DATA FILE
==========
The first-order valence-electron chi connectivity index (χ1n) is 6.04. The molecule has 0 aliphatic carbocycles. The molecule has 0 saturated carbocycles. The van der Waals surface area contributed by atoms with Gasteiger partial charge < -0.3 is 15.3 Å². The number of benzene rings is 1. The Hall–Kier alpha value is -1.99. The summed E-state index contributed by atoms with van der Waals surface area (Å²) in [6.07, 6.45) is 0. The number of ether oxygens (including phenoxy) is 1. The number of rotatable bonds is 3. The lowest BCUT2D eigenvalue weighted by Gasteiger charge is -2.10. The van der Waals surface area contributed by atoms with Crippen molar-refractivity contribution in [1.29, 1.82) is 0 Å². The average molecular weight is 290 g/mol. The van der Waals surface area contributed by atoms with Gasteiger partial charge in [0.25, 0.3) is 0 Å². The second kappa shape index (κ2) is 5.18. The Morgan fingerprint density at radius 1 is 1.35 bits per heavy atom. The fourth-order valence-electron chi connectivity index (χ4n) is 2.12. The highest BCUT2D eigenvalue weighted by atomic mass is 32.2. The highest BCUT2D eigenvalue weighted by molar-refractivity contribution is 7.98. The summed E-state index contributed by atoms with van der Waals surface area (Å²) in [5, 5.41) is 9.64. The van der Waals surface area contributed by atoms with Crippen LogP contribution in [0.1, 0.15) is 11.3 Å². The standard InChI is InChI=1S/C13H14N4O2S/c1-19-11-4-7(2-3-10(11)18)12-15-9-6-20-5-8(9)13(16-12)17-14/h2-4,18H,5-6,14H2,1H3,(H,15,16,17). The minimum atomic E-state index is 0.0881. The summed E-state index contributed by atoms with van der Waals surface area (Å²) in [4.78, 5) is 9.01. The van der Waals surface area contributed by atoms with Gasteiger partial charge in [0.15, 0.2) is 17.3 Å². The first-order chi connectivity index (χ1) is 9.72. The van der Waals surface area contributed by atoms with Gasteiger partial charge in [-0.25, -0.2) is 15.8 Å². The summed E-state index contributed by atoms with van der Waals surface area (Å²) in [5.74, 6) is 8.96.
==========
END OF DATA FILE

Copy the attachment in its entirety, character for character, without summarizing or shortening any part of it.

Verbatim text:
The first-order valence-electron chi connectivity index (χ1n) is 6.04. The molecule has 0 aliphatic carbocycles. The molecule has 0 saturated carbocycles. The van der Waals surface area contributed by atoms with Gasteiger partial charge < -0.3 is 15.3 Å². The number of benzene rings is 1. The Hall–Kier alpha value is -1.99. The summed E-state index contributed by atoms with van der Waals surface area (Å²) in [6.07, 6.45) is 0. The number of ether oxygens (including phenoxy) is 1. The number of rotatable bonds is 3. The lowest BCUT2D eigenvalue weighted by Gasteiger charge is -2.10. The van der Waals surface area contributed by atoms with Crippen molar-refractivity contribution in [1.29, 1.82) is 0 Å². The average molecular weight is 290 g/mol. The van der Waals surface area contributed by atoms with Gasteiger partial charge in [0.25, 0.3) is 0 Å². The second kappa shape index (κ2) is 5.18. The Morgan fingerprint density at radius 1 is 1.35 bits per heavy atom. The fourth-order valence-electron chi connectivity index (χ4n) is 2.12. The highest BCUT2D eigenvalue weighted by atomic mass is 32.2. The highest BCUT2D eigenvalue weighted by molar-refractivity contribution is 7.98. The summed E-state index contributed by atoms with van der Waals surface area (Å²) in [5, 5.41) is 9.64. The van der Waals surface area contributed by atoms with Crippen LogP contribution in [0.1, 0.15) is 11.3 Å². The standard InChI is InChI=1S/C13H14N4O2S/c1-19-11-4-7(2-3-10(11)18)12-15-9-6-20-5-8(9)13(16-12)17-14/h2-4,18H,5-6,14H2,1H3,(H,15,16,17). The minimum atomic E-state index is 0.0881. The summed E-state index contributed by atoms with van der Waals surface area (Å²) in [4.78, 5) is 9.01. The van der Waals surface area contributed by atoms with Gasteiger partial charge in [0.15, 0.2) is 17.3 Å². The first-order chi connectivity index (χ1) is 9.72. The van der Waals surface area contributed by atoms with Gasteiger partial charge in [-0.25, -0.2) is 15.8 Å². The summed E-state index contributed by atoms with van der Waals surface area (Å²) in [5.74, 6) is 8.96.